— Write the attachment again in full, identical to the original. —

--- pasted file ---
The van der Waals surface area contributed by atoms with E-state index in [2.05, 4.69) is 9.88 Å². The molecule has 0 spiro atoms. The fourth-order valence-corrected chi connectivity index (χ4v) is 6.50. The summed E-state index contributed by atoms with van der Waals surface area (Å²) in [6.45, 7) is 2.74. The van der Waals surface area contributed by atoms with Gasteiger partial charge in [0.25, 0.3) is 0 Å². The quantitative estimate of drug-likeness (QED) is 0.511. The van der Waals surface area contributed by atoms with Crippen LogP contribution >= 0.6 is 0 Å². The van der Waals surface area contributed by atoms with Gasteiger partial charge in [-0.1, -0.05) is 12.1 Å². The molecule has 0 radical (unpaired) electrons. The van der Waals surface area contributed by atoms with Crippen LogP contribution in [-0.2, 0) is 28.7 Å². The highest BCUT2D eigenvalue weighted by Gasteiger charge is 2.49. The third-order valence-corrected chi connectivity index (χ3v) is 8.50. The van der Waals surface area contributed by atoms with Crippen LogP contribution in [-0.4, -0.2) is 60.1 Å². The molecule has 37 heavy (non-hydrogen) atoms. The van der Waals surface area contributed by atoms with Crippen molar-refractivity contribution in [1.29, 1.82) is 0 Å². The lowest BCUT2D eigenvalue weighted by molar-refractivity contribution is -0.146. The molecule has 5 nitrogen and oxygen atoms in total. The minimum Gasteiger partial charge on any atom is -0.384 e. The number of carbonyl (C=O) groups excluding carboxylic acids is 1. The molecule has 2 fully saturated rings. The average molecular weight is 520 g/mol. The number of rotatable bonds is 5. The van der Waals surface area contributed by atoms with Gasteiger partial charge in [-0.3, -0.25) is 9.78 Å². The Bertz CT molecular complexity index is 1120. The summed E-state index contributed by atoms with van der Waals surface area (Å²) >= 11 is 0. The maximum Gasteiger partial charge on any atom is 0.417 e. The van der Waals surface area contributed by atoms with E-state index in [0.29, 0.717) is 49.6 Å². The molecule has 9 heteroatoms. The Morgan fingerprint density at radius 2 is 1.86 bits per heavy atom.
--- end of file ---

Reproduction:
The van der Waals surface area contributed by atoms with E-state index in [2.05, 4.69) is 9.88 Å². The molecule has 0 spiro atoms. The fourth-order valence-corrected chi connectivity index (χ4v) is 6.50. The summed E-state index contributed by atoms with van der Waals surface area (Å²) in [6.45, 7) is 2.74. The van der Waals surface area contributed by atoms with Gasteiger partial charge in [0.25, 0.3) is 0 Å². The quantitative estimate of drug-likeness (QED) is 0.511. The van der Waals surface area contributed by atoms with Crippen LogP contribution >= 0.6 is 0 Å². The van der Waals surface area contributed by atoms with Gasteiger partial charge in [-0.1, -0.05) is 12.1 Å². The molecule has 0 radical (unpaired) electrons. The van der Waals surface area contributed by atoms with Crippen LogP contribution in [-0.2, 0) is 28.7 Å². The highest BCUT2D eigenvalue weighted by Gasteiger charge is 2.49. The third-order valence-corrected chi connectivity index (χ3v) is 8.50. The van der Waals surface area contributed by atoms with Crippen LogP contribution in [-0.4, -0.2) is 60.1 Å². The molecule has 37 heavy (non-hydrogen) atoms. The van der Waals surface area contributed by atoms with Crippen molar-refractivity contribution in [1.29, 1.82) is 0 Å². The lowest BCUT2D eigenvalue weighted by molar-refractivity contribution is -0.146. The molecule has 5 nitrogen and oxygen atoms in total. The minimum Gasteiger partial charge on any atom is -0.384 e. The number of carbonyl (C=O) groups excluding carboxylic acids is 1. The molecule has 2 fully saturated rings. The average molecular weight is 520 g/mol. The number of rotatable bonds is 5. The van der Waals surface area contributed by atoms with Gasteiger partial charge in [-0.3, -0.25) is 9.78 Å². The Bertz CT molecular complexity index is 1120. The summed E-state index contributed by atoms with van der Waals surface area (Å²) >= 11 is 0. The maximum Gasteiger partial charge on any atom is 0.417 e. The van der Waals surface area contributed by atoms with E-state index in [0.29, 0.717) is 49.6 Å². The molecule has 9 heteroatoms. The Morgan fingerprint density at radius 2 is 1.86 bits per heavy atom.